The primary goal of the SM was to eradicate rural poverty by galvanizing rural people to participate in infrastructure improvement projects and mobilizing limited resources for maximum effect for the improvement of rural infrastructure (Rho 40). Sae in the term "saemaul" connotes "something new," "development," or "modernization." Maul translates into "village" or "community" in English. The SM movement emphasized "diligence, self-reliance and cooperation" in pursuit of economic affluence (Saemaul Undong Center 5). These catch words are clearly contained in the Saemaul Song lyrics below. (5)
(Verse 1) Morning bell is sounding and a new day has come.
You and I get up and let's work for Saemaul.
(Verse 2) Removing thatched houses, widening village roads
Let's reforest village hills and look after them.
(Verse 3) Helping one another, working hard and sweating
Striving for income increases, let's build a wealthy village
(Chorus) Prosperous Saemaul, let's make it happen on our own.

The scope of the SM was then expanded from eradicating poverty to increasing food production and reducing rural-urban disparity. In the 1960s, most rural households in South Korea suffered poverty to the point to where they had to overcome the seasonal extreme shortage of food called "spring hunger." South Korea is located in the temperate northern hemisphere, and traditional staple food crops (e.g., rice) cannot be grown in winter from December to February. Most households ran out of food ingredients before the spring cultivation.

The SM was initially led by the central government in the 1970s. The central government coordinated and tailored Saemaul activities in which rural villagers were urged to participate (S. Park 115). The SM was converted into a more participatory rural development movement in the 1980s (Kim and Kang 787). The SM Unit in the Ministry of Home Affairs was disestablished in 1980. Instead, the Saemaul Undong Center, a nongovernmental organization (NGO), was set up under the Support of Saemaul Movement Organization Act of 1980. It is notable, however, that Article 3 of this Act states that "the State or local governments may grant the Saemaul Movement Organization contributions and subsidies to cover expenses involved in the operation of the Organization." Therefore, the Saemaul Undong Center is not a purely non-governmental organization.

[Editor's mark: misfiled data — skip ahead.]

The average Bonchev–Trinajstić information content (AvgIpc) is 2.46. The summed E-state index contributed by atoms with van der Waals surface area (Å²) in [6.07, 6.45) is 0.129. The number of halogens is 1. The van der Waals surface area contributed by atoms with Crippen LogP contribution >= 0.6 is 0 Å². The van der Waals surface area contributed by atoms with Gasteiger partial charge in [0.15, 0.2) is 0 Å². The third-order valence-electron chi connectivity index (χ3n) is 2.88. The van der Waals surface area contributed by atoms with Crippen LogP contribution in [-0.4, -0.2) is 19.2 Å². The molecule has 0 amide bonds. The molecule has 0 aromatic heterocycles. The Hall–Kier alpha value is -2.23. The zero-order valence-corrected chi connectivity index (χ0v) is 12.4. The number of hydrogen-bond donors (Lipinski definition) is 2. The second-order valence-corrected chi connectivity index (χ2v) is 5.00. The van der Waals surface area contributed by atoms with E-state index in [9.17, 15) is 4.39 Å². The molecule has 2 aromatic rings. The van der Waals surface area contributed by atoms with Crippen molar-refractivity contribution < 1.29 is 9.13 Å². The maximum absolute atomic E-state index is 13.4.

The Sarvodaya Shramadana Movement (SSM) began in Sri Lanka in 1958 when A. T. Ariyaratne, then a science teacher at the Buddhist Nalanda College in Colombo, organized volunteer work camps in poor rural areas (Clark 97; Williams 159). (6) Ariyaratne was inspired by the Gandhian Sarvodaya concept he studied in India. With sarva meaning "all," and udaya meaning "friendliness," "respect," "uplift," or "welfare," the Sanskrit word "Sarvodaya" is interpreted to mean the "welfare of all" (Kantowsky 21; Macy 78; Marshall and van Saanen 121). (7) The Gandhian term "Sarvodaya" was adapted to mean the "awakening of all" in consistence with the Buddhist teaching of awakening (Ariyaratne Buddhist 19; Ariyaratne People's 79; Ariyaratne Role 588). Ariyaratne diagnosed that rural villages in Sri Lanka were crippled by twin problems of psychological powerlessness and a lack of initial capital, and he prescribed that rural people needed to be awakened to their economic power before being freed from poverty. In other words, the rural villagers needed to have confidence in themselves to be able to combat the poverty that they had inherited for centuries (Williams 160).